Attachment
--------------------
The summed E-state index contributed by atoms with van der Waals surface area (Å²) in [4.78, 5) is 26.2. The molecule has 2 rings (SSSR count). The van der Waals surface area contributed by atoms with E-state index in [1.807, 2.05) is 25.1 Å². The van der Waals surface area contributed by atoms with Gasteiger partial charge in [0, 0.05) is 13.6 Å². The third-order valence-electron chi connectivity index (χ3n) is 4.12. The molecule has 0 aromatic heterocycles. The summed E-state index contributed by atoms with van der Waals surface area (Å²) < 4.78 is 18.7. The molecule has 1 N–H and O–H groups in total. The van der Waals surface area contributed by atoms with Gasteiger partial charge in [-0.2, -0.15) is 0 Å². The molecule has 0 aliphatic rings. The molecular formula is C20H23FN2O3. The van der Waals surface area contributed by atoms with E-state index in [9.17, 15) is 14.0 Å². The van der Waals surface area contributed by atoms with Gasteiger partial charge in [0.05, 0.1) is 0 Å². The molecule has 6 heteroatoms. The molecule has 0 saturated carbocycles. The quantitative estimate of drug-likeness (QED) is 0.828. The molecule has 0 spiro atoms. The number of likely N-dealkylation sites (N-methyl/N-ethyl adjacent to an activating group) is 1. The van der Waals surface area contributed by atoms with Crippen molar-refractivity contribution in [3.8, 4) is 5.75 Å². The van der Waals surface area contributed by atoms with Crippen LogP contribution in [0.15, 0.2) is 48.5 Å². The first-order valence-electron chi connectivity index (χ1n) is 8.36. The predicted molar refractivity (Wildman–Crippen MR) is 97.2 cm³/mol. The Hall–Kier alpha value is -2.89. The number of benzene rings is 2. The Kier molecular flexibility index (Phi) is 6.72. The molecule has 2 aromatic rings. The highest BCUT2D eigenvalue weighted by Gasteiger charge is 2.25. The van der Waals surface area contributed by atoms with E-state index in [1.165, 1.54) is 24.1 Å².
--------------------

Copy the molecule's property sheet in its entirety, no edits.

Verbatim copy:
The summed E-state index contributed by atoms with van der Waals surface area (Å²) in [4.78, 5) is 26.2. The molecule has 2 rings (SSSR count). The van der Waals surface area contributed by atoms with E-state index in [1.807, 2.05) is 25.1 Å². The van der Waals surface area contributed by atoms with Gasteiger partial charge in [0, 0.05) is 13.6 Å². The third-order valence-electron chi connectivity index (χ3n) is 4.12. The molecule has 0 aromatic heterocycles. The summed E-state index contributed by atoms with van der Waals surface area (Å²) < 4.78 is 18.7. The molecule has 1 N–H and O–H groups in total. The van der Waals surface area contributed by atoms with Gasteiger partial charge in [-0.2, -0.15) is 0 Å². The molecule has 0 aliphatic rings. The molecular formula is C20H23FN2O3. The van der Waals surface area contributed by atoms with E-state index in [9.17, 15) is 14.0 Å². The van der Waals surface area contributed by atoms with Gasteiger partial charge in [0.05, 0.1) is 0 Å². The molecule has 6 heteroatoms. The molecule has 0 saturated carbocycles. The quantitative estimate of drug-likeness (QED) is 0.828. The molecule has 0 spiro atoms. The number of likely N-dealkylation sites (N-methyl/N-ethyl adjacent to an activating group) is 1. The van der Waals surface area contributed by atoms with Crippen molar-refractivity contribution in [3.8, 4) is 5.75 Å². The van der Waals surface area contributed by atoms with Crippen LogP contribution in [0.15, 0.2) is 48.5 Å². The first-order valence-electron chi connectivity index (χ1n) is 8.36. The predicted molar refractivity (Wildman–Crippen MR) is 97.2 cm³/mol. The Hall–Kier alpha value is -2.89. The number of benzene rings is 2. The Kier molecular flexibility index (Phi) is 6.72. The molecule has 2 aromatic rings. The highest BCUT2D eigenvalue weighted by Gasteiger charge is 2.25. The van der Waals surface area contributed by atoms with E-state index in [1.165, 1.54) is 24.1 Å².